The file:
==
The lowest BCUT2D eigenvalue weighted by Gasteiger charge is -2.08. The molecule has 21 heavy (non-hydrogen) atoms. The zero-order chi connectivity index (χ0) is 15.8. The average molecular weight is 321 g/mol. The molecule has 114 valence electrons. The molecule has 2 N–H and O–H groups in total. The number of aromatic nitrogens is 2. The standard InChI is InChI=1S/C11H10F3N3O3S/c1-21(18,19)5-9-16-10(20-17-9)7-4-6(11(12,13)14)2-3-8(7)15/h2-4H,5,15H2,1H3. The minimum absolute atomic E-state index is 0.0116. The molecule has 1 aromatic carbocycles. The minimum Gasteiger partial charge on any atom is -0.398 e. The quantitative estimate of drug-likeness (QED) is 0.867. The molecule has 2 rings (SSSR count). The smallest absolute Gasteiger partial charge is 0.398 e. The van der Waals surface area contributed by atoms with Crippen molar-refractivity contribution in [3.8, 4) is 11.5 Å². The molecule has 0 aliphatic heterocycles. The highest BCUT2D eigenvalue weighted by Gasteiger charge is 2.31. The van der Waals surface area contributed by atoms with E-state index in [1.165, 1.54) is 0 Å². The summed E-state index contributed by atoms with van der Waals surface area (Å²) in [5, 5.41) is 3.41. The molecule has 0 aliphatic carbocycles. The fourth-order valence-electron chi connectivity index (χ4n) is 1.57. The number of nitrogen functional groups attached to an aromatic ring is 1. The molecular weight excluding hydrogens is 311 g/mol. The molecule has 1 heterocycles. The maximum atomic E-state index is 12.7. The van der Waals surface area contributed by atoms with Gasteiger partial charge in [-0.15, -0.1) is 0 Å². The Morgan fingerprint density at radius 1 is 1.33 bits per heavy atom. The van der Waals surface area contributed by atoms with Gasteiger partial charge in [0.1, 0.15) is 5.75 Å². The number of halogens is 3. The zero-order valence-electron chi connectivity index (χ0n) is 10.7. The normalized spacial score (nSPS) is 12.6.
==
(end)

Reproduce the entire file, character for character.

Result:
The lowest BCUT2D eigenvalue weighted by Gasteiger charge is -2.08. The molecule has 21 heavy (non-hydrogen) atoms. The zero-order chi connectivity index (χ0) is 15.8. The average molecular weight is 321 g/mol. The molecule has 114 valence electrons. The molecule has 2 N–H and O–H groups in total. The number of aromatic nitrogens is 2. The standard InChI is InChI=1S/C11H10F3N3O3S/c1-21(18,19)5-9-16-10(20-17-9)7-4-6(11(12,13)14)2-3-8(7)15/h2-4H,5,15H2,1H3. The minimum absolute atomic E-state index is 0.0116. The molecule has 1 aromatic carbocycles. The minimum Gasteiger partial charge on any atom is -0.398 e. The quantitative estimate of drug-likeness (QED) is 0.867. The molecule has 2 rings (SSSR count). The smallest absolute Gasteiger partial charge is 0.398 e. The van der Waals surface area contributed by atoms with Crippen molar-refractivity contribution in [3.8, 4) is 11.5 Å². The molecule has 0 aliphatic heterocycles. The highest BCUT2D eigenvalue weighted by Gasteiger charge is 2.31. The van der Waals surface area contributed by atoms with E-state index in [1.165, 1.54) is 0 Å². The summed E-state index contributed by atoms with van der Waals surface area (Å²) in [5, 5.41) is 3.41. The molecule has 0 aliphatic carbocycles. The fourth-order valence-electron chi connectivity index (χ4n) is 1.57. The number of nitrogen functional groups attached to an aromatic ring is 1. The molecular weight excluding hydrogens is 311 g/mol. The molecule has 1 heterocycles. The maximum atomic E-state index is 12.7. The van der Waals surface area contributed by atoms with Gasteiger partial charge in [-0.15, -0.1) is 0 Å². The Morgan fingerprint density at radius 1 is 1.33 bits per heavy atom. The van der Waals surface area contributed by atoms with Gasteiger partial charge in [0.1, 0.15) is 5.75 Å². The number of halogens is 3. The zero-order valence-electron chi connectivity index (χ0n) is 10.7. The normalized spacial score (nSPS) is 12.6.